Celebrating National Women’s Small Business Month . . . Is Remote Work Good for Your Business? Is It Good for Women?
Extensive research makes clear that greater gender diversity in leadership fuels stronger bottom-line performance. Similarly, the rise of women-owned businesses (growing twice as fast as all businesses according to the American Express State of Women-Owned Businesses Report) helps fuel the economy while benefitting families and communities. That’s something to celebrate during National Women’s Small Business Month and throughout the year.
One way to support the continued growth of women in the workforce is with greater flexibility and support to help them juggle the role of breadwinner with those of caregiver and homemaker that research shows still disproportionally fall to women. But is the surge in remote work really the big plus for women we often assume it is? And is it right for you and your business?
Everyone wants options
Forced into experimenting with remote work due to the pandemic, many employers have not experienced the downsides they feared and instead have seen productivity increases, less absenteeism and greater employee satisfaction. Employees also have sent resounding messages that they want remote work options to continue.
A PricewaterhouseCoopers survey of 1,200 office workers in the U.S. found that 72% wanted to continue working from home at least two days a week and about a third wanted to work from home permanently. In a survey by theSkimm, nearly two-thirds of millennial women respondents said they view remote work as a priority and 22% said they would no longer consider working for an employer if working from home was not an option.
Are remote workers right for your business?
Those numbers can be intimidating to small business owners striving to compete for talent in a labor pool that increasingly demands technology solutions to untether them from a physical workplace. Although hiring remote workers can potentially drive cost savings and efficiencies, managing a remote team can also turn your business into a 24/7 endeavor, especially with team members located across the country or around the world.
Consider these questions to evaluate whether a long-term commitment to remote work is a good fit for your business.
- Is the type of work well suited to remote performance? In roles with tangible output (number of customer calls answered; teaching hours logged; documents translated etc.) managing remote workers can be fairly straight forward. Proceed cautiously though with jobs that are harder to measure and to ensure you don’t lose the high-touch experiences that may set your business apart from big companies.
- Is the talent readily available locally? If your business is located in a rural area where certain skillsets are scarce, or if you’re in an expensive area struggling to compete with top companies for local talent, it may make sense to cast your net further afield. Connecting with freelancers in other areas can help you recruit key talent not available in your area or at more favorable wage costs.
- Do you have the management savvy to lead remote workers? Highly motivated, experienced self-starters can thrive in remote work settings with greater independence. More junior team members, those easily sidetracked and individuals with lower motivation may need far more intervention to keep them engaged if they are not on site. Be candid with yourself to determine whether you can be an effective remote leader, making assignments and expectations very clear, following up regularly and allowing greater independence for how work gets done as long as it is done.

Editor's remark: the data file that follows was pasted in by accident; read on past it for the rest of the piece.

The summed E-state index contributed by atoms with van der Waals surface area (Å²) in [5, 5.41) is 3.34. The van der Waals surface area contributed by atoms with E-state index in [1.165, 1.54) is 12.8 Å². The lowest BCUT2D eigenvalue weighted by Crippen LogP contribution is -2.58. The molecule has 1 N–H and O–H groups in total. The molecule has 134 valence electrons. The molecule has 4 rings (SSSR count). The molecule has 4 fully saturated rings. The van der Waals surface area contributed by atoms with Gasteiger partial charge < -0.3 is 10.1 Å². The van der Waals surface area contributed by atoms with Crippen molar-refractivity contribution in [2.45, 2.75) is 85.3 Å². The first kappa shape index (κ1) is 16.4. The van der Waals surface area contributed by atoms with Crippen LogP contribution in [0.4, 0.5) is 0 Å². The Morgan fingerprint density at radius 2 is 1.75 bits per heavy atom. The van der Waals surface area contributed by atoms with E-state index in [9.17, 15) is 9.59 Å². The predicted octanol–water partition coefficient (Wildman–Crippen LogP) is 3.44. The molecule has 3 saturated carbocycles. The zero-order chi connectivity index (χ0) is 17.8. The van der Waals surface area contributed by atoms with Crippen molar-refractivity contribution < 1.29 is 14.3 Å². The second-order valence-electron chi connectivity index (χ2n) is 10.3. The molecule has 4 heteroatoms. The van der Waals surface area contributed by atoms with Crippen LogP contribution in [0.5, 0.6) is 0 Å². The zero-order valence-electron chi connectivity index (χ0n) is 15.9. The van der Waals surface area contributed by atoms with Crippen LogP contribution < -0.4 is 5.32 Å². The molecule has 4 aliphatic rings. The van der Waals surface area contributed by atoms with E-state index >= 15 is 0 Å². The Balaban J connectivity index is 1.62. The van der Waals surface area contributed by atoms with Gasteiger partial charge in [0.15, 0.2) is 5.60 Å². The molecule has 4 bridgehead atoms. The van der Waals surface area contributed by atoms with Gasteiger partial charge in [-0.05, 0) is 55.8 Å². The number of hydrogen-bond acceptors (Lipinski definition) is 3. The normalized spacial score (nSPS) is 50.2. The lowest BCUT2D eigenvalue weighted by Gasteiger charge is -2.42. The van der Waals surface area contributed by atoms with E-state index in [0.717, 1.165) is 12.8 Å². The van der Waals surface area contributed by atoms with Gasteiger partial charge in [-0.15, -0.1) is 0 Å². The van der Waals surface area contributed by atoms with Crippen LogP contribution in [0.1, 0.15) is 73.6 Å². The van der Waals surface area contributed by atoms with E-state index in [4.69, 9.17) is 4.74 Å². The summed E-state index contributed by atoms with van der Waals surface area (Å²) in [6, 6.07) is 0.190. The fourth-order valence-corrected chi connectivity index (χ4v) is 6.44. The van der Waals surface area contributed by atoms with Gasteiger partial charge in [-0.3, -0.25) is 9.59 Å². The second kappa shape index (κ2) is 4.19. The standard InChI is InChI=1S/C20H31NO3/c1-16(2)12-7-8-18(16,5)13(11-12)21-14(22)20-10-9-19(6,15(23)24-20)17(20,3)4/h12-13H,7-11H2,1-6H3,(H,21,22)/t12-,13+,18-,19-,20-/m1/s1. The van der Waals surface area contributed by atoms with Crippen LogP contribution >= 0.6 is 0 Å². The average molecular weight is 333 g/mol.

- Will it be good for female team members? In their Harvard Business Review article, “Why WFH Isn’t Necessarily Good for Women,” a team of business experts and academics that included the former Prime Minister of Australia, Chief Innovation Officer at ManpowerGroup and a Professor of Organizational Behavior at London Business School warn that several aspects of remote work can be particularly difficult for women. They include more work/family conflict and decreased access to informal information networks and critical assignments.
Previous studies have shown that company practices designed to increase flexibility and provide greater work/life balance often just result in employees working more and shrinking the separation between home and work. That’s especially true for men (with or without children) and for professional women without children. But professional women with children, the data show, often cannot meet that “always on” ethos of remote work. A “flexible” workday with no end can backfire for women already carrying the lion’s share at home.
If women take advantage of remote work options more often than their male counterparts, gender-based inequality around access to informal networks and coaching may also widen. Working from home can create an “out of sight, out of mind” mentality when some colleagues are physically present and others are only seen on Zoom calls.
The growth of women-owned businesses and advancement of more women into senior leadership are key to robust economic growth, but ensuring their success requires workplace policies and practices that actually work for women. Remote work can be part of the talent solution for small businesses and for women leaders, as long as its challenges are also clearly addressed.